Sunday, March 04, 2007

Review: How To Grow More Vegetables

I bought John Jeavons' How to Grow More Vegetables recently, hoping it would live up to its promise of showing me:
"How to grow more vegetables (and fruits, nuts, berries, grains, and other crops) than you ever thought possible on less land than you can imagine"

I got pretty irritated wading through several chapters of irrelevant waffle that kept promising this amazing new technique would allow me to grow between twice as much and thirty-one times as much per unit area as "conventional" methods (which I assumed meant whatever method I am using now), but which never spelled out what this method was. When I finished chewing my way through the book I was disappointed. All this "new method" is, is just:

  • Grow organically
  • Use raised beds, not rows
  • Use loads of compost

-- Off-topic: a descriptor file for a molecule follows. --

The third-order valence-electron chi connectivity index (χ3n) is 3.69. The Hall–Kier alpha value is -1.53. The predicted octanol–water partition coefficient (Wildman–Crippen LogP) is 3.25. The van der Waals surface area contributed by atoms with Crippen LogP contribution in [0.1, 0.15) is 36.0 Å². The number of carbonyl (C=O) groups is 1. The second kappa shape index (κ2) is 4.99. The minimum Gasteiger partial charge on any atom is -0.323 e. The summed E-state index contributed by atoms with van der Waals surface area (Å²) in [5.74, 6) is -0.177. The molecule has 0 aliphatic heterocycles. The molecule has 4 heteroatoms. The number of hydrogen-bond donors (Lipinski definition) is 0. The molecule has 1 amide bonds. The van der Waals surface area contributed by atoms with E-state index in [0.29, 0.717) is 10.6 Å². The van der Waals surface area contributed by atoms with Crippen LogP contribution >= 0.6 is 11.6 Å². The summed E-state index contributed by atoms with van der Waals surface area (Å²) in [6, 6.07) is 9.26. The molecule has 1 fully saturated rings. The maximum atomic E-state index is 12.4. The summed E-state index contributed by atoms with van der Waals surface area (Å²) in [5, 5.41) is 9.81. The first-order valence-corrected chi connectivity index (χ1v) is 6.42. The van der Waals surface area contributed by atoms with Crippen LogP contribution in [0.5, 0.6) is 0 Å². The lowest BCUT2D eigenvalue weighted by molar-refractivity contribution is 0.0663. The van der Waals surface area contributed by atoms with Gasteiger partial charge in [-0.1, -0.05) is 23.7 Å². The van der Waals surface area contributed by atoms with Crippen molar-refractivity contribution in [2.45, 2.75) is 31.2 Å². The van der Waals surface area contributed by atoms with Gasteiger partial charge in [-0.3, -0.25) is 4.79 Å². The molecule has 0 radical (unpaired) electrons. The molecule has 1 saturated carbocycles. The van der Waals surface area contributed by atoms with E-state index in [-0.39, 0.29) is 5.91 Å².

• Use intensive plant spacings
  • Companion planting

Just about every gardening book I've got advises those exact same things.

It also contains some advice I consider dubious:

  • Planting by phases of the moon
  • Planting shedloads of stuff (60% of your available area) purely so you can turn it into compost
  • The author isn't keen on animal manure or green manure

In retrospect I'm glad I read it, but I wish I'd got it out of the library instead of spending money on it. For one thing, it does contain some helpful information, but buried under a lot of crud. For example, information about the depth of the root systems of various crops.

It also makes very clear what a "raised bed" is. For a long time I thought it meant building retaining walls full of earth and planting stuff 2' in the air surrounded by brick walls. It doesn't mean that at all - it means having areas where you plant, with paths in between. You don't walk on your beds (you have to make them about 5' wide or less, so you can reach the middle for weeding and harvesting) so they don't get compacted and don't need digging every year. Within those beds you plant intensively, so leaf growth covers all the soil, stopping weeds growing and water evaporating. The book makes that much clearer and if I had read it sooner I could have saved a lot of confusion about raised beds.